Meanwhile Felipe Massa saw his chances of overhauling a seven-point gap to title rival Lewis Hamilton take a blow in qualifying as he struggled in final qualifying, ending up fifth on the grid.
"In Q1 and Q2 the car was great but in Q3 I didn't have any grip or the same balance as before," Massa said. "Maybe it was the fuel or something else."
"It won't be easy to make it up in the race from fifth but for sure that's something we have to work at tomorrow," he added.
Felipe Massa seemed in the hunt for pole position until the decisive Q3 segment, when Lewis Hamilton snatched top spot and the Brazilian qualified just fifth. "I'd go so far as to say that it was possibly the best lap of Lewis' career so far," said team boss Ron Dennis. Heikki Kovalainen is third.
Massa has been on Hamilton's pace all weekend, so he is disappointed to be fifth on the grid. "I never had the right amount of grip in Q3," he lamented. Conversely, Kimi Raikkonen was not a contender at Fuji until the fuel-affected Q3, raising suspicions Ferrari is playing tactics for the race. "My aim is to help the team to win both championships," said the Finn.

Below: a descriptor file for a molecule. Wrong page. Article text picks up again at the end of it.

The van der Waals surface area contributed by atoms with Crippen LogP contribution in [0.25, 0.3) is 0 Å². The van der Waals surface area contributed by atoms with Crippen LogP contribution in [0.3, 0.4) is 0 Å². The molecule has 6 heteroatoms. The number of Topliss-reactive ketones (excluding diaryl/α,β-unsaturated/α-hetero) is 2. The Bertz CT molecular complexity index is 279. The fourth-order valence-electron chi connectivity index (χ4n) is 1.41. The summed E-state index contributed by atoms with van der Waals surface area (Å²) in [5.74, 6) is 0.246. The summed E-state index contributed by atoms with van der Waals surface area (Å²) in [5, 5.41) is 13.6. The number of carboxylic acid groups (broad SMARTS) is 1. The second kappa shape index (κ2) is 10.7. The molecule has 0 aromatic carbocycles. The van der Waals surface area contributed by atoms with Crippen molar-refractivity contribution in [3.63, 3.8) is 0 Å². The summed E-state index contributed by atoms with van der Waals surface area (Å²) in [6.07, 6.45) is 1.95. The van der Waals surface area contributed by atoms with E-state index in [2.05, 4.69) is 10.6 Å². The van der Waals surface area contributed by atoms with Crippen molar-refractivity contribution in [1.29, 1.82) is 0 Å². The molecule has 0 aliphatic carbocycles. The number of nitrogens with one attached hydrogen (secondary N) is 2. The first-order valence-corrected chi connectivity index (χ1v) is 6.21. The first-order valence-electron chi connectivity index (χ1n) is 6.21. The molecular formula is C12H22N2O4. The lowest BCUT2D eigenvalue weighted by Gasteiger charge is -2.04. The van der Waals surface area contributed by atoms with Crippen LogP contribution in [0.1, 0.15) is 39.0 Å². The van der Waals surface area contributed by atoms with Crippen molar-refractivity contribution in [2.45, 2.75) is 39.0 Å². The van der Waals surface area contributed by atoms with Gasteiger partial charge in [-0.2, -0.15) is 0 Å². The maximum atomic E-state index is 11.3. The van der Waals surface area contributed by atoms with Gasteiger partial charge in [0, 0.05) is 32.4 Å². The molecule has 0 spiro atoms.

Like Kovalainen and Massa, Fernando Alonso did a 1.18.8 in Q3, and is fourth. Nelson Piquet was 4 tenths slower in Q2, when he failed to be among the fastest ten.
He has a new contract for 2009, but Nick Heidfeld has struggled all weekend at Fuji, where he dropped out with the Q1 stragglers. Robert Kubica, however, was just 2 tenths quicker in that segment, but went on to qualify sixth. "We wanted to have enough sets of the softer tire for the remainder of qualifying and for the race. This decision cost Nick a place in Q2," said technical boss Willy Rampf.
Timo Glock, fastest of all in Q1, has been a feature of proceedings at the Toyota-owned Fuji Speedway, and he qualified eighth, albeit one place behind his teammate Jarno Trulli. "We are slightly disappointed by the positions, but it's really a matter of where people will stop tomorrow," said Pascal Vasselon.
Despite a deficit of five tenths, Sebastien Bourdais was happy to follow his teammate into Q3, on the type of circuit at which Sebastian Vettel usually excels. "I think the car has improved a bit after the team found a couple of things on the aero side which has helped," Bourdais said.
Neither RB4 made Q3, but Mark Webber was the most disappointed Red Bull driver, after failing to out qualify his retiring teammate David Coulthard for only the second time in 2008. "I didn't get it together and you pay the price," the Australian said.
Both Williams drivers scraped through Q1, but could qualify no higher than P14 and 15, with Kazuki Nakajima higher placed than Nico Rosberg. "He's been a little bit quicker than me and I'm pleased for him as he's in front of his home crowd," Rosberg said.
The Hondas were quicker only than back-row dwellers Force India, with Rubens Barrichello ahead of Jenson Button. "Hopefully the race will be better," said the latter.
The Force Indias are at the back of the grid, with Giancarlo Fisichella dead last and not on Adrian Sutil's pace. "We were just one second from pole, which was very good and competitive but still not enough," said Sutil.